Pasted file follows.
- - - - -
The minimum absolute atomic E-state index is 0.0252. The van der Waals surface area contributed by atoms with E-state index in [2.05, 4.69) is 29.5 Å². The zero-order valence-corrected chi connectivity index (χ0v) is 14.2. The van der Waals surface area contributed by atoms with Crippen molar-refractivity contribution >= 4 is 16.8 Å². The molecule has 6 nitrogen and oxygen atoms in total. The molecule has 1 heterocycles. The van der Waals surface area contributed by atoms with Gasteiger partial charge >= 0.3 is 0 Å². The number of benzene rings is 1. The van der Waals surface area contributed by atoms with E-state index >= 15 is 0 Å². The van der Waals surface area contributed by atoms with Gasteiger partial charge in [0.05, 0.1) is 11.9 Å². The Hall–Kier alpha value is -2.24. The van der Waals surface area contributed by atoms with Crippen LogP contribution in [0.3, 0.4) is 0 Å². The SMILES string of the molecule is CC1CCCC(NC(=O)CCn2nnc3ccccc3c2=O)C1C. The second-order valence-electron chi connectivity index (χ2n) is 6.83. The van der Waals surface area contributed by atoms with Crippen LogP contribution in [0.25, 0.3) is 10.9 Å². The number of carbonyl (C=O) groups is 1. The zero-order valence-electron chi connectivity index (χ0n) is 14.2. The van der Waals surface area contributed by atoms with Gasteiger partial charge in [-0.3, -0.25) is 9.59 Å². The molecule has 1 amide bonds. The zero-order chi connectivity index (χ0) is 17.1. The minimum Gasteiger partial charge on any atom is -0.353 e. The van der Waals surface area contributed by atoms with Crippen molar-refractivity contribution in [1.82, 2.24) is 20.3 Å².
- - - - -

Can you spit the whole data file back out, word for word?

The minimum absolute atomic E-state index is 0.0252. The van der Waals surface area contributed by atoms with E-state index in [2.05, 4.69) is 29.5 Å². The zero-order valence-corrected chi connectivity index (χ0v) is 14.2. The van der Waals surface area contributed by atoms with Crippen molar-refractivity contribution >= 4 is 16.8 Å². The molecule has 6 nitrogen and oxygen atoms in total. The molecule has 1 heterocycles. The van der Waals surface area contributed by atoms with Gasteiger partial charge >= 0.3 is 0 Å². The number of benzene rings is 1. The van der Waals surface area contributed by atoms with E-state index >= 15 is 0 Å². The van der Waals surface area contributed by atoms with Gasteiger partial charge in [0.05, 0.1) is 11.9 Å². The Hall–Kier alpha value is -2.24. The van der Waals surface area contributed by atoms with Crippen LogP contribution in [0.3, 0.4) is 0 Å². The SMILES string of the molecule is CC1CCCC(NC(=O)CCn2nnc3ccccc3c2=O)C1C. The second-order valence-electron chi connectivity index (χ2n) is 6.83. The van der Waals surface area contributed by atoms with Crippen LogP contribution in [0.25, 0.3) is 10.9 Å². The number of carbonyl (C=O) groups is 1. The zero-order valence-electron chi connectivity index (χ0n) is 14.2. The van der Waals surface area contributed by atoms with Gasteiger partial charge in [-0.3, -0.25) is 9.59 Å². The molecule has 1 amide bonds. The zero-order chi connectivity index (χ0) is 17.1. The minimum Gasteiger partial charge on any atom is -0.353 e. The van der Waals surface area contributed by atoms with Crippen molar-refractivity contribution in [1.82, 2.24) is 20.3 Å².